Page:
Understanding Temporary Protected Status
Temporary protected status or TPS is a form of deferred action, a permission by a US government to stay in the US whose countries’ conditions are such that do not permit safe return of its nationals. To be able to apply for TPS, a person has to be a national of the country which was designated by the U.S. government as TPS eligible. The most recent such designation was afforded to Yemen. The complete list of the designated countries can be found at www.uscis.gov.
A holder of the TPS status may apply for work authorization and travel permit. A person can qualify for TPS even if he/she entered the US illegally. It is the timing of designation of the country for the TPS that matters. Usually, a person can apply for TPS if he/she is in the U.S. physically at the time of the TPS designation and a person submits his/her application within the specified time period.
A person does not need to be in the U.S. illegally to apply for TPS. It means that if one is in the U.S. on a B, F, H, E visa, or if one has a pending asylum claim or even in removal proceedings, he/she can apply for TPS. The grant of TPS does not change the other status the person held.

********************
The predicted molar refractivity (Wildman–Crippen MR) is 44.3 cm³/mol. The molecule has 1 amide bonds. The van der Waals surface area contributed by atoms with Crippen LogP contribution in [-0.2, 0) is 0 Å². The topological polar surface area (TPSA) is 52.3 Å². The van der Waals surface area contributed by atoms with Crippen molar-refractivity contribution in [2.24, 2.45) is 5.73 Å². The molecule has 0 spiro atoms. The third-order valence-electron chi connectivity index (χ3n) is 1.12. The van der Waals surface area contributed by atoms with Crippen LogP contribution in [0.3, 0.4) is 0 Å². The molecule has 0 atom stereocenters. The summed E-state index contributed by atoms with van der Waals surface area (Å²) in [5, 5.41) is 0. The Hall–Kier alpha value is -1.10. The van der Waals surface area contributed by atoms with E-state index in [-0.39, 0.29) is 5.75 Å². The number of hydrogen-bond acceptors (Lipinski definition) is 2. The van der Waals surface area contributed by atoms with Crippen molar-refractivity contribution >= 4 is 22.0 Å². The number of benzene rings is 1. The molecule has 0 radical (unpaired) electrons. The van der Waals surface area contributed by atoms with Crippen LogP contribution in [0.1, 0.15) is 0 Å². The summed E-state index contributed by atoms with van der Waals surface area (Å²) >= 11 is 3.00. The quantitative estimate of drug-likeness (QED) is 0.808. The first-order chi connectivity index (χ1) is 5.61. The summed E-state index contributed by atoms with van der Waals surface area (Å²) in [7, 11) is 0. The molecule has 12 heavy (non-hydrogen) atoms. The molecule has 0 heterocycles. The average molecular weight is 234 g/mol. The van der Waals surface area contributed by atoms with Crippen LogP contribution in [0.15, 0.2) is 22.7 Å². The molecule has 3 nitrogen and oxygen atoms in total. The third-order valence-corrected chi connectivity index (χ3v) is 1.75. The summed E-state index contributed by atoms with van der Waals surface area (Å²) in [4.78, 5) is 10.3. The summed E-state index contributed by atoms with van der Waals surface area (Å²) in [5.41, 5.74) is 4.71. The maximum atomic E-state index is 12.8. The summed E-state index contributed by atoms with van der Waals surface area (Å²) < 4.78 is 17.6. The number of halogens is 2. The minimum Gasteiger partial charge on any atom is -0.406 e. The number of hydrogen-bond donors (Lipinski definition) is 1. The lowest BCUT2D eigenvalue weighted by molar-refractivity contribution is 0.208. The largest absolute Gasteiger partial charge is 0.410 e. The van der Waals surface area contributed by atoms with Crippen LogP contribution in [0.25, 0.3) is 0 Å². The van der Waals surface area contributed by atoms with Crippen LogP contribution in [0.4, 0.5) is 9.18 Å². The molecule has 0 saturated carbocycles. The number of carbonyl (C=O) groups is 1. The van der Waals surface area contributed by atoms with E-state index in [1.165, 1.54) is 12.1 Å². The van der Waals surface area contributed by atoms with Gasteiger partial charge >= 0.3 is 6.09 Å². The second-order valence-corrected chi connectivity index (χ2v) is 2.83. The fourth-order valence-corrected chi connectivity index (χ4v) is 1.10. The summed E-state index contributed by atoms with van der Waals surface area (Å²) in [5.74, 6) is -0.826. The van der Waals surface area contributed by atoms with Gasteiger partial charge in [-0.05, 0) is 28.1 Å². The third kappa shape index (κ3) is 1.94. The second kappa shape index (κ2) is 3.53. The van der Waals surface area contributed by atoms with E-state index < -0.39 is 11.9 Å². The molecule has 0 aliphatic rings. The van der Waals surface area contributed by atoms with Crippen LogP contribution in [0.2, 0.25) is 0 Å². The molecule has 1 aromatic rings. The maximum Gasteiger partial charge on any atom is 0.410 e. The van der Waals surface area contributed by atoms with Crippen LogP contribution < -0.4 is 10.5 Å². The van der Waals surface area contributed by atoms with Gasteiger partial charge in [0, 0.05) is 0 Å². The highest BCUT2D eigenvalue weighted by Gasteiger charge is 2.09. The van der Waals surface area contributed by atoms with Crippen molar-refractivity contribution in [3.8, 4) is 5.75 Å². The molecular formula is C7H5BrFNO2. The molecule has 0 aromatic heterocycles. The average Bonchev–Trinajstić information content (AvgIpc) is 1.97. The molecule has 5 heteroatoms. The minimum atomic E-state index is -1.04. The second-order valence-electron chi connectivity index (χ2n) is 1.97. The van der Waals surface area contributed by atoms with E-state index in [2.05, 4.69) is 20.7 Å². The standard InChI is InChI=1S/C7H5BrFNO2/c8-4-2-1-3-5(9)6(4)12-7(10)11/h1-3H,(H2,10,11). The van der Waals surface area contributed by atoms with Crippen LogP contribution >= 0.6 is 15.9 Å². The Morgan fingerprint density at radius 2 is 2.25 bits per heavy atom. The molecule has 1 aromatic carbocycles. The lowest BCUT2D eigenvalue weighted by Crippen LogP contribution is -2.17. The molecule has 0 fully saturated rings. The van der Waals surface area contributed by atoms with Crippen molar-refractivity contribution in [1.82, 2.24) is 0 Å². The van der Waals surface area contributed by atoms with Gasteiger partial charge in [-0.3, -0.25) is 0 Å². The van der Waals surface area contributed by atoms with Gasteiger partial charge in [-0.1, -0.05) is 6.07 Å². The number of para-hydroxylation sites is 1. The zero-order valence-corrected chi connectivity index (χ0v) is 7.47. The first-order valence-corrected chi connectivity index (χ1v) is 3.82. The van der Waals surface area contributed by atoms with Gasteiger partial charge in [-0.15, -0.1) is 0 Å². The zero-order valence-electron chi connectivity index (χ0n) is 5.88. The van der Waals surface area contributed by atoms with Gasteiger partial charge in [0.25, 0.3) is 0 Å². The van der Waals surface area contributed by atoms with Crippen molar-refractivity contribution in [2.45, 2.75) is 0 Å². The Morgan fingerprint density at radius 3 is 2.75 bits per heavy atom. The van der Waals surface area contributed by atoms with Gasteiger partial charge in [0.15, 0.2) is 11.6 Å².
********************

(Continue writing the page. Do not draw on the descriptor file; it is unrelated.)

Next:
TPS however does not allow its beneficiaries to apply for social security or Medicaid benefits.
The courts and USCIS in the U.S. are divided as to if a TPS beneficiary may adjust his/her status, if he/she is an immediate relative of a US citizen. While the USCIS says “NO”, at least three federal courts said “YES”: See Flores v. USCIS, (June 4, 2013 6th Cir) and Medina v. Beers ( ED Pa 2014), and Ramirez v. Dougherty: United States District Court, Western District of Washington (May 30, 2014).
Another important “feature” of the TPS is that its holder may apply for cancellation of removal once TPS expires, however, the time in TPS does not count towards cancellation of removal without special findings by the Attorney General.
A complete list of eligible countries can be viewed here >>.